Borders v. Aspen Equestrian Estates, LLC, Case No. 08CV3026 (Colo. D. Ct. Mar. 16, 2010). Favorable verdict in complex real estate case.
In a complex real estate case, WTO won a complete victory following a trial to the court.
Before WTO's involvement, an injured worker and third-party administrator, on behalf of a workers' compensation insurance company, attempted to collect a judgment awarded at a separate trial. The judgment was to compensate a worker injured on a certain piece of property. When attempting to collect the judgment, it appeared the property was sold fraudulently in order to avoid paying the judgment. The injured worker and third-party administrator filed a fraudulent-conveyance lawsuit against the new property owners and filed a notice of lis pendens, which is a notice that the property is the subject of a claim. Before WTO's involvement, the property owners won summary judgment on the fraudulent-conveyance lawsuit.
However, because the notice of lis pendens made it effectively impossible for the new owners to sell the property again, the new owners filed a counterclaim against the injured worker and third-party administrator alleging that the notice of lis pendens prevented the new owners from completing a sale of the property that would have occurred before the real estate market crashed. WTO was retained to defend against these counterclaims at trial.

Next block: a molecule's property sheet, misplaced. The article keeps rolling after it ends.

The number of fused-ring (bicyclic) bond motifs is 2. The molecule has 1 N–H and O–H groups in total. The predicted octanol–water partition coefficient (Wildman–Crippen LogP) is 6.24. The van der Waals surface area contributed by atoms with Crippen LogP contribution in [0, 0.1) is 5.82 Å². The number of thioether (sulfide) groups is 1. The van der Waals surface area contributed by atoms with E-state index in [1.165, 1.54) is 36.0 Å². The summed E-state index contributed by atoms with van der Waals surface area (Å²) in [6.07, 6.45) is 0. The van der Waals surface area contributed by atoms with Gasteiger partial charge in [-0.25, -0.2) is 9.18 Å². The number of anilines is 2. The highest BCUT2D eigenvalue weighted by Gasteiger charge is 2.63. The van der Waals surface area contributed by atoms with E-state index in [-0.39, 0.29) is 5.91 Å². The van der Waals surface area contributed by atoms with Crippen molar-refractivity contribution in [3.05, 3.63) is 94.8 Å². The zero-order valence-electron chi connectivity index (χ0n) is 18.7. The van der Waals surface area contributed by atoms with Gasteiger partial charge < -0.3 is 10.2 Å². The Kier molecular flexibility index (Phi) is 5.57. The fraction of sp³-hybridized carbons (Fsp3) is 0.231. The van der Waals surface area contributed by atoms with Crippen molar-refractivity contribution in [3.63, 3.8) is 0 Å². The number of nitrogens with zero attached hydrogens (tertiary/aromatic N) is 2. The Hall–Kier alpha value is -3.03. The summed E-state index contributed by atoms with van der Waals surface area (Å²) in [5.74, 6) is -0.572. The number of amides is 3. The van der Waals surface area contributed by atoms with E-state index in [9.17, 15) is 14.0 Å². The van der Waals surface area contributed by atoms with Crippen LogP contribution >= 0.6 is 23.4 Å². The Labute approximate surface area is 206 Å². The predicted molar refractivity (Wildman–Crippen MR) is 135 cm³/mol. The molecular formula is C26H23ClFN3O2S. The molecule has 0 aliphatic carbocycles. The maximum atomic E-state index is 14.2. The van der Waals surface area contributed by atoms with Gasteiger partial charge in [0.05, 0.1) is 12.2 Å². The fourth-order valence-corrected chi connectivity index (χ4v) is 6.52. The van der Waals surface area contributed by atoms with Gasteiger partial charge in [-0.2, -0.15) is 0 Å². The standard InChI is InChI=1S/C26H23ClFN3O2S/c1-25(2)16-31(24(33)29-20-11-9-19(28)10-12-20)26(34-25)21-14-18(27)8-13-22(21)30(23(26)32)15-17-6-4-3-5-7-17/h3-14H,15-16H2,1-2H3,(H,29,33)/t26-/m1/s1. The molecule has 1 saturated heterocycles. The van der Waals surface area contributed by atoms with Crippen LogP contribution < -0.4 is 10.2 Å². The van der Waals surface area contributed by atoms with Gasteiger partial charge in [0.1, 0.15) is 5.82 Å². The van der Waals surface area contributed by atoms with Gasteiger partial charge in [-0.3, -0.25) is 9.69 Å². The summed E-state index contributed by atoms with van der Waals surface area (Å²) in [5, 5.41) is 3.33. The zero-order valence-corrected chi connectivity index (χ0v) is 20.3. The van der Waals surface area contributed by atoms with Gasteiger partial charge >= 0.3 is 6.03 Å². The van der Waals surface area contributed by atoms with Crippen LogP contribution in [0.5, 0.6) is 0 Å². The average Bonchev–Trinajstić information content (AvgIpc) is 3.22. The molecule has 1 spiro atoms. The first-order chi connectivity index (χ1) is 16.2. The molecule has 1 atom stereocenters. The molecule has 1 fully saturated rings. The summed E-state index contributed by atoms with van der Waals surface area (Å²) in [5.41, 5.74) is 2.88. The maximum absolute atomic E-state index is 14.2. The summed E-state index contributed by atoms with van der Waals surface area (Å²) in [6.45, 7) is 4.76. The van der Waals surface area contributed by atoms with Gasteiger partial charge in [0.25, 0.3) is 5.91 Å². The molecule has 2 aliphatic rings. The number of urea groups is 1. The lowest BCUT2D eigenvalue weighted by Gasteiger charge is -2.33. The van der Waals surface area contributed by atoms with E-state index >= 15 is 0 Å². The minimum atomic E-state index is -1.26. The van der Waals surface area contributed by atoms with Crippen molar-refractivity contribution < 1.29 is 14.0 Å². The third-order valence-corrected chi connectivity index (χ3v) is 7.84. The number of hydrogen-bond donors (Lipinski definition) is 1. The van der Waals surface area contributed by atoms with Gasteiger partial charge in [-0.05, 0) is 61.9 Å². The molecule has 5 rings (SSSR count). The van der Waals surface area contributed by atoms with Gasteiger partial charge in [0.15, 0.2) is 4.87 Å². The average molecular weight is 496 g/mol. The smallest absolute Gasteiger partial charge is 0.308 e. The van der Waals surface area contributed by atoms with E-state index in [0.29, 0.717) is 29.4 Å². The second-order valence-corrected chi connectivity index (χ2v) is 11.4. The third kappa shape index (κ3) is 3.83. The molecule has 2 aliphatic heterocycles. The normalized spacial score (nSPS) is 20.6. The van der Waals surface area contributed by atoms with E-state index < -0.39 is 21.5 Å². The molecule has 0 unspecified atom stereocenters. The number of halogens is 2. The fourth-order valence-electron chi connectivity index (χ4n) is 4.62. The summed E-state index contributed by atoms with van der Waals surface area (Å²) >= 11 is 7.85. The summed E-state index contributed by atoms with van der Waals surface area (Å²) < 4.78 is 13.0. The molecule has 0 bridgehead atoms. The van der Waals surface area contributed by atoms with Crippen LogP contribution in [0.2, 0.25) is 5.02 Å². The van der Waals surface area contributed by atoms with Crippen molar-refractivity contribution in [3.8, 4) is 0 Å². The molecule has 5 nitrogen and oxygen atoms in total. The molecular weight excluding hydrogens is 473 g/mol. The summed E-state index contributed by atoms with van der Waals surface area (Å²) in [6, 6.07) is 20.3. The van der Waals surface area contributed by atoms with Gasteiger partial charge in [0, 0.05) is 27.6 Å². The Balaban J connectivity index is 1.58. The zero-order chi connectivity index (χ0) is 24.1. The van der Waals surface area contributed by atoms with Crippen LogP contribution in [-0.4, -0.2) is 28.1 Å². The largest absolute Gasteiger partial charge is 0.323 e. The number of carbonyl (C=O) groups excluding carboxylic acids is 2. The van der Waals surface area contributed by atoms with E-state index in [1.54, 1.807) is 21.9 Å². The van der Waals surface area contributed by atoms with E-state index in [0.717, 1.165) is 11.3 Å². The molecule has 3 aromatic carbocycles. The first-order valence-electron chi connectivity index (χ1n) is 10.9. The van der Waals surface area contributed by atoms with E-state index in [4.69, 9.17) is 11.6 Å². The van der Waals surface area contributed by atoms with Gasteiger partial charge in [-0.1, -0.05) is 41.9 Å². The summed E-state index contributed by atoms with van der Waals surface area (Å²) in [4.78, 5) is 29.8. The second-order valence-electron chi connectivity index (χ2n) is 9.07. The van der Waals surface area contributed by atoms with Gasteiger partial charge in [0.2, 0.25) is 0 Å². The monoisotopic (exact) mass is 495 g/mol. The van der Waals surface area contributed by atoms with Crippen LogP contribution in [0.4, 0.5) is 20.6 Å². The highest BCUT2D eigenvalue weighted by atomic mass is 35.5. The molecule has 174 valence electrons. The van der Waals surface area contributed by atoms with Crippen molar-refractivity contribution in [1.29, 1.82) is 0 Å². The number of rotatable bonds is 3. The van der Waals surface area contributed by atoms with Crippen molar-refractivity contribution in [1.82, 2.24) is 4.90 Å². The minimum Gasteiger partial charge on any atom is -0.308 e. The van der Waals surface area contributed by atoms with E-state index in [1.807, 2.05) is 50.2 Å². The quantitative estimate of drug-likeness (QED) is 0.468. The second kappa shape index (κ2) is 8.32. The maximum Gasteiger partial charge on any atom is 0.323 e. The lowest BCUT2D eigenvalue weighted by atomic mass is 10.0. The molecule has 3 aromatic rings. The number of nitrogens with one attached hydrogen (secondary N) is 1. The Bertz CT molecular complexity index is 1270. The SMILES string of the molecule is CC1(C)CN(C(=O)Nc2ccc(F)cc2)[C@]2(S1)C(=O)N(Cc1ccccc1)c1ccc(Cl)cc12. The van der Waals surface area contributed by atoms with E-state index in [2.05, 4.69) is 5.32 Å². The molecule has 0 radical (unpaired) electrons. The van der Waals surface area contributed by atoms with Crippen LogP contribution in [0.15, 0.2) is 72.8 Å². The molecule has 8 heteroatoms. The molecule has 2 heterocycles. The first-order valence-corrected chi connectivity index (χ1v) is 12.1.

Trial was held on the claims of an intermediate owner against the third-party administrator. The intermediate owner claimed he lost all value in a two million dollar promissory note because the notice of lis pendens
prevented a re-sale of the property that would have allowed the repayment of his note. Despite the court's prior rulings that the fraudulent-conveyance lawsuit upon which the notice of lis pendens
was based had no merit, following a trial on the merits, the court ruled in favor of WTO's client on all issues of liability, causation, and damage.
Download [Borders v. Aspen Equestrian Estates 3-16-10.pdf]